Bronchioles Definition, Location, Anatomy, Function, Diagram

Published on April 1st 2017 by under Lower Respiratory Tract

What are Bronchioles

The smallest airways within the lungs that are not encircled by any cartilage are called bronchioles [1]. Once the trachea divides into the left and right primary bronchi, they then branch into smaller and smaller divisions to lead to bronchioles. The trachea, bronchi, bronchioles, and alveoli all make up the lower respiratory tract [2]. Each lung has around 30,000 bronchioles [3].

Bronchioles Diagram

Location and Structure

Located within the lungs, bronchioles are tubular structures around 1mm in diameter [4], consisting of connective tissues and some smooth muscles that keep the tubes open. These further divide into smaller tubules, which in turn continue subdividing till they reach the alveoli. Most parts of the bronchioles are lined with ciliated pseudostratified columnar or cuboidal epithelial tissues containing goblet cells.

Bronchiole Histology

Lobular Bronchioles

Also called preterminal bronchioles, each lobular bronchiole branches into multiple terminal bronchioles after passing into a pulmonary lobule [5].

Terminal Bronchioles

Smaller tubules of around 0.5mm diameter, with ciliated cuboidal epithelium (there are no goblet cells) [6]. As their name suggests, these are considered the last conducting structure of the human respiratory system, eventually terminating in respiratory bronchioles [6, 7]

Terminal Bronchiole Histology

Respiratory Bronchioles

The final division of bronchioles, these end in 2-11 alveolar ducts [7, 8], surrounded by the proteins elastin and collagen, and smooth muscles, each leading into an alveolar sac. These sacs contain multiple alveoli, encircled by pulmonary system blood vessels [9]. Ciliated cuboidal epithelial cells line the respiratory bronchioles, while some non-ciliated cells, known as clara cells, are present as well [6].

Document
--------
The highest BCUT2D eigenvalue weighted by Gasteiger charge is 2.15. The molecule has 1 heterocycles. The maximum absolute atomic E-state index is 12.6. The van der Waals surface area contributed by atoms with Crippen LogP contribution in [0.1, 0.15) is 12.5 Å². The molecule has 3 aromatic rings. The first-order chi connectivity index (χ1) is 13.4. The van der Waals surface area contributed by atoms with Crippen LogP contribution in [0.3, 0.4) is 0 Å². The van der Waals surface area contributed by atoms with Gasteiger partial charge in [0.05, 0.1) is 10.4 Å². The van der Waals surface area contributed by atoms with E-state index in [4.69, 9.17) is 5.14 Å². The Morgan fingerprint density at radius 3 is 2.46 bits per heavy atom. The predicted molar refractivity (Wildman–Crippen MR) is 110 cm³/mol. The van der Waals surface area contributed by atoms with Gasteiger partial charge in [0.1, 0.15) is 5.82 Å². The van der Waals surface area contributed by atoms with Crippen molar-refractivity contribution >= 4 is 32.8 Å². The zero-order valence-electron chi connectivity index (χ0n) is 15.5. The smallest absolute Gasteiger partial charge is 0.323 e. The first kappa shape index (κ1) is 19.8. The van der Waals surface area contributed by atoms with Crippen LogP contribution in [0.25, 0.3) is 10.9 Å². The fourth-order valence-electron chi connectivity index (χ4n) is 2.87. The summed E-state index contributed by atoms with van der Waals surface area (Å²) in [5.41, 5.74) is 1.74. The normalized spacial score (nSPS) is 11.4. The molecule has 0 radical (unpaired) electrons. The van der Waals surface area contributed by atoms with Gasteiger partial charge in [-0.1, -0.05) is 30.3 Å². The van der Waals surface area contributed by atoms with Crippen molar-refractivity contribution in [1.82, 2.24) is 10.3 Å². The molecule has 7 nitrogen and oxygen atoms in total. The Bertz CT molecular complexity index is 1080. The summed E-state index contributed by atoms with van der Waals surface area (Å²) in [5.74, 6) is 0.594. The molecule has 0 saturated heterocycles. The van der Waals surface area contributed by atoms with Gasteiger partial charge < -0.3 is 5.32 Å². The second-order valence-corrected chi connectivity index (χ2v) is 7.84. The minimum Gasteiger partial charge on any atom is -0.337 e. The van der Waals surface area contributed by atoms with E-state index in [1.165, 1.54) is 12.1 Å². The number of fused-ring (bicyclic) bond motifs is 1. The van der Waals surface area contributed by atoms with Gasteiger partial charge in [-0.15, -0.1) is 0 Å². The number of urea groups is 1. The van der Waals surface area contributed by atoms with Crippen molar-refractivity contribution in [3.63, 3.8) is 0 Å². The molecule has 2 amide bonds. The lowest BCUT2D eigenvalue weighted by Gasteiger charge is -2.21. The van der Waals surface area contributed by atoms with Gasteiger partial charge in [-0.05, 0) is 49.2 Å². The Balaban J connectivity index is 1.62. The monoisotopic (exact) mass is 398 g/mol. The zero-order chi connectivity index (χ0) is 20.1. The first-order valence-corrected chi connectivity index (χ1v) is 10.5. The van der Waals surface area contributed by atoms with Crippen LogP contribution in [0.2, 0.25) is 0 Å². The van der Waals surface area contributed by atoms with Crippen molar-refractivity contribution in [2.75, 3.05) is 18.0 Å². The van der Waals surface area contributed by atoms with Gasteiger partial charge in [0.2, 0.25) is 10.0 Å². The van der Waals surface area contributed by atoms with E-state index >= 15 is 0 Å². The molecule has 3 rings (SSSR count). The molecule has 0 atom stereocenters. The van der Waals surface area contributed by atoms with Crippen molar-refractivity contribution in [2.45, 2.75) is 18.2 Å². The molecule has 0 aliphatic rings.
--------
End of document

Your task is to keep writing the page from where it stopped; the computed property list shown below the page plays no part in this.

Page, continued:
Any dust particles and germs present in the inhaled air stick to the mucus secreted by the goblet cells in the epithelium, so the cilia can ‘sweep’ it upward to be excreted through the oral or nasal cavity [10].

What are the Functions of the Bronchioles

As the oxygen-rich inhaled air reaches the lungs through the bronchi, it travels via bronchioles to reach the alveoli, where the gas exchange (oxygen moving into blood, and carbon dioxide moving into the alveoli to be carried out during exhalation) occurs [7]. The bronchioles play a most important role in the respiratory system by making sure each and every alveolus is supplied with oxygen [11].

Associated Conditions

Bronchiolitis: A common infectious condition that causes swelling and inflammation of the bronchioles, and may affect the lungs in some cases. It often leads to coughing, congestion, and difficulty breathing due to an accumulation of mucus that blocks the airways. Bronchiolitis usually affects infants and toddlers below 2-3 years of age [12].

Bronchiectasis: Characterized by permanent damage and dilation of the bronchi and bronchioles, it may occur as a result of certain genetic disorders, abnormal immune system functioning, and allergies of the lungs. Symptoms include a chronic cough, chest pain, wheezing, shortness of breath, and fatigue. It is incurable, but proper management enables an affected individual to lead a normal life [13].

Bronchospasm: A sudden constriction of the walls of bronchi and bronchioles, often occurring due to chronic asthma and allergies, it may cause wheezing, shortness of breath, coughing, and chest tightness. Treatment involves managing the underlying condition and avoiding triggering factors [14, 15].

Emphysema: A type of chronic obstructive pulmonary disease (COPD), it is characterized by inflammation of the airways within the lungs that makes the bronchioles lose their elasticity and collapse during breathing. The inhaled air then gets trapped within the alveoli, resulting in difficulty breathing [16]. Smoking is considered the primary cause of the condition with treatment involving medications to open up the passages and avoiding triggers [17].

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